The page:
How not to get fooled by rookie RBs again in fantasy football

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Part of being a successful fantasy football owner is to go back and take stock of the mistakes you made during the season. Win or lose, everyone makes them from time to time.

Whether it was your overall draft strategy, the lack of depth on your roster or maybe just errors in judgment regarding your weekly lineup decisions, learning from your mistakes helps pave the way for your next title. This season, one of the biggest mistakes fantasy owners made was underestimating the impact of not having a preseason, particularly with regard to the rookie running backs.

When the NFL draft finished up, fantasy owners were salivating over the prospects of Clyde Edwards-Helaire in an Andy Reid offense, Cam Akers finally getting to run behind a solid offensive line and Jonathan Taylor bruising defensive lines as the featured back for the Colts. J.K. Dobbins was feeling the love after landing in Baltimore, D’Andre Swift was the best back in Detroit since Barry Sanders and Antonio Gibson was going to be Ron Rivera’s new Christian McCaffrey.

Though some may have emerged late in the season, none of them dominated in the way many fantasy owners expected.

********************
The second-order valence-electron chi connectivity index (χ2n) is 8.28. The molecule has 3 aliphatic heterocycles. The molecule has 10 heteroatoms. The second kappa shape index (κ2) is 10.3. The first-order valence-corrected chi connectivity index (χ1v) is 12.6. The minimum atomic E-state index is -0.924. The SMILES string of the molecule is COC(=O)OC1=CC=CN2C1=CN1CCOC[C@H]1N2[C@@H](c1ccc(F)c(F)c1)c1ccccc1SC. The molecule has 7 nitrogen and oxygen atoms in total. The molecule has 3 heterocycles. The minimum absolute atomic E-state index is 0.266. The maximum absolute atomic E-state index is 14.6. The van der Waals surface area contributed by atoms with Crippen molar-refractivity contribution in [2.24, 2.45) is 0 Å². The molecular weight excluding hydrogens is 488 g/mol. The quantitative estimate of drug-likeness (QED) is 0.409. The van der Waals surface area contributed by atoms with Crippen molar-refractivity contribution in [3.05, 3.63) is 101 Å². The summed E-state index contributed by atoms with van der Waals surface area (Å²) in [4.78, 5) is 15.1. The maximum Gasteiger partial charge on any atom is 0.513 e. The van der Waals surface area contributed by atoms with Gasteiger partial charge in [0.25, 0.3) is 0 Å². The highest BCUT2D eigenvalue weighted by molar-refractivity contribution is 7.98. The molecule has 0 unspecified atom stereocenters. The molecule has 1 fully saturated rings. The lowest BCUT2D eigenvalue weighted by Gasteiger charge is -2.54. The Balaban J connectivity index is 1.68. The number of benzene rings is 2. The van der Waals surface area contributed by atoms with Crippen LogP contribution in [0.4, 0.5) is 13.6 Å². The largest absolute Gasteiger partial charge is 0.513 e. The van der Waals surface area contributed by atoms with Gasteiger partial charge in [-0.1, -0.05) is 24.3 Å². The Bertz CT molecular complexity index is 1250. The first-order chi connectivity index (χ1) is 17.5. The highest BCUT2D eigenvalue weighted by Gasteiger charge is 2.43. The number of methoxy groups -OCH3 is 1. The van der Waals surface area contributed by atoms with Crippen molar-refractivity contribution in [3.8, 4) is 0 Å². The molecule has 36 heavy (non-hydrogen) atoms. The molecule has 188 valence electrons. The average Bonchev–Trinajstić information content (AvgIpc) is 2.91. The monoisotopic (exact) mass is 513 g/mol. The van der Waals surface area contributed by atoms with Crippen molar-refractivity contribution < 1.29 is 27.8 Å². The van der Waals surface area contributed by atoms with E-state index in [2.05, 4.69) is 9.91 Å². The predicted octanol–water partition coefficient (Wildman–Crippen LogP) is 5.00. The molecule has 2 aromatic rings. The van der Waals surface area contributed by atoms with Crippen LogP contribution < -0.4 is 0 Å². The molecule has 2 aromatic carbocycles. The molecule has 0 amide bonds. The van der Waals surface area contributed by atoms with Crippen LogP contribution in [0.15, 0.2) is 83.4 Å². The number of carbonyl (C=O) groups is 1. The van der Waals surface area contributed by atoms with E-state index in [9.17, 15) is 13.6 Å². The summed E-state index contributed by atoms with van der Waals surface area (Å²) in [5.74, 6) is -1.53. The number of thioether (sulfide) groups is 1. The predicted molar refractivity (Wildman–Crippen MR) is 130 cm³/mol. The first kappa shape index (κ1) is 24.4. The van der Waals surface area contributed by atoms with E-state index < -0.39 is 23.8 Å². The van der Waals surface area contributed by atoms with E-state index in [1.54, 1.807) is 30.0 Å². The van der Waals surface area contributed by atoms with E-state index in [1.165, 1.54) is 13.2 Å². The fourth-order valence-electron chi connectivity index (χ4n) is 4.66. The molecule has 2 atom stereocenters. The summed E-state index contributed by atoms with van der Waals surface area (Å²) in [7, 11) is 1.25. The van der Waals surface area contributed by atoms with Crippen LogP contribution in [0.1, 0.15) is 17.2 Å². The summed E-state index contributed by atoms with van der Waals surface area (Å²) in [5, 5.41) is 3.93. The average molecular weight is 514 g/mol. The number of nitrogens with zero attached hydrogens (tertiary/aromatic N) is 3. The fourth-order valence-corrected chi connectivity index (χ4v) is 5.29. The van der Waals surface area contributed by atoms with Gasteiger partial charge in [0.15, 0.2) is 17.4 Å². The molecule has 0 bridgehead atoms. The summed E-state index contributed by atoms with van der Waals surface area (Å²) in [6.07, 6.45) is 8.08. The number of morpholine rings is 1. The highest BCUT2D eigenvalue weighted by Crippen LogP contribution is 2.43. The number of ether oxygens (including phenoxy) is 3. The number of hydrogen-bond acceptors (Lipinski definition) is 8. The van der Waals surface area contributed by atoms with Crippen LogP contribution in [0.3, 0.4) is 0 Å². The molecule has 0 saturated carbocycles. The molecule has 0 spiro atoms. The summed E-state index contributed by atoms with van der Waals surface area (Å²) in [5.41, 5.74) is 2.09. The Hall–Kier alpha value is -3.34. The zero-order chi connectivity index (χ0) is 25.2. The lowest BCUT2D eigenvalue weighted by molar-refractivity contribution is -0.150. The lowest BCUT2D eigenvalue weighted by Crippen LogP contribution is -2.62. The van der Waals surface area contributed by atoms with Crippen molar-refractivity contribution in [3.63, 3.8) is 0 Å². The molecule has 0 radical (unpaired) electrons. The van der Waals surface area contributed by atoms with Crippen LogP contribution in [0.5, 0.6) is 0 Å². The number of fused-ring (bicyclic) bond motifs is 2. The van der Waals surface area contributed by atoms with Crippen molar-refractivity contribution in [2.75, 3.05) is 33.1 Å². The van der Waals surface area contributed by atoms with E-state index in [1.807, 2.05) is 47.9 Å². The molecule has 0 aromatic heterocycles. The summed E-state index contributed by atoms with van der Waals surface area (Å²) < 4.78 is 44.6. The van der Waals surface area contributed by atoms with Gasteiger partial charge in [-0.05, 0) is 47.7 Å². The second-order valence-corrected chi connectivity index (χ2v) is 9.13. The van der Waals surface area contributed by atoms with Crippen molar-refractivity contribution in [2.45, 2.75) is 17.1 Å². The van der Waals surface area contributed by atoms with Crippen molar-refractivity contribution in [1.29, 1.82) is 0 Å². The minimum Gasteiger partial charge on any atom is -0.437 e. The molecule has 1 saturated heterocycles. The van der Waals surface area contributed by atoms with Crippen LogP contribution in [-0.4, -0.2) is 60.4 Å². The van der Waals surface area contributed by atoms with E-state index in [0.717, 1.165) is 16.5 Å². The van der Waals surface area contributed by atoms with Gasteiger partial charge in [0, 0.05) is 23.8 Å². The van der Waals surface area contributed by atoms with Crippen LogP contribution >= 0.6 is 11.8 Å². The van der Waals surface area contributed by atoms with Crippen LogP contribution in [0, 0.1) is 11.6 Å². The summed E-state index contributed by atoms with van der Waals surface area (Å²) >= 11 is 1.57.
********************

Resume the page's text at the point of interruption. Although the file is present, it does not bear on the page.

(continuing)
If there is one thing this season taught us, it is that the NFL needs its preseason. It needs OTAs in May, it needs June minicamp, it needs training camp in July and it needs preseason games in August. As great as any of these running backs were in college, none of them were prepared for the NFL game without a solid four months of training. The speed of the pro game alone takes months of getting used to, but on top of that, coaches were routinely disappointed in basics such as pass-blocking and ball-protection. As a result, many turned to veterans who may not have had the preferred skill set, but they could play the NFL game.

Fantasy owners failed to realize this early on and drafted these players as if they had been thriving in the NFL for years. Edwards-Helaire was a first-rounder while Taylor and Akers went as high as the third. When evaluating rookie running backs next year, spend less time focusing on what they looked like in college and more on what will be asked of them at this level. If they don’t prepare the right way, they won’t be much good to you until it’s too late.

Howard Bender is the VP of operations and head of content at FantasyAlarm.com. Follow him on Twitter @rotobuzzguy and catch him on the award-winning “Fantasy Alarm Radio Show” on the SiriusXM fantasy sports channel weekdays from 6-8 p.m. Go to FantasyAlarm.com for all your fantasy football advice.

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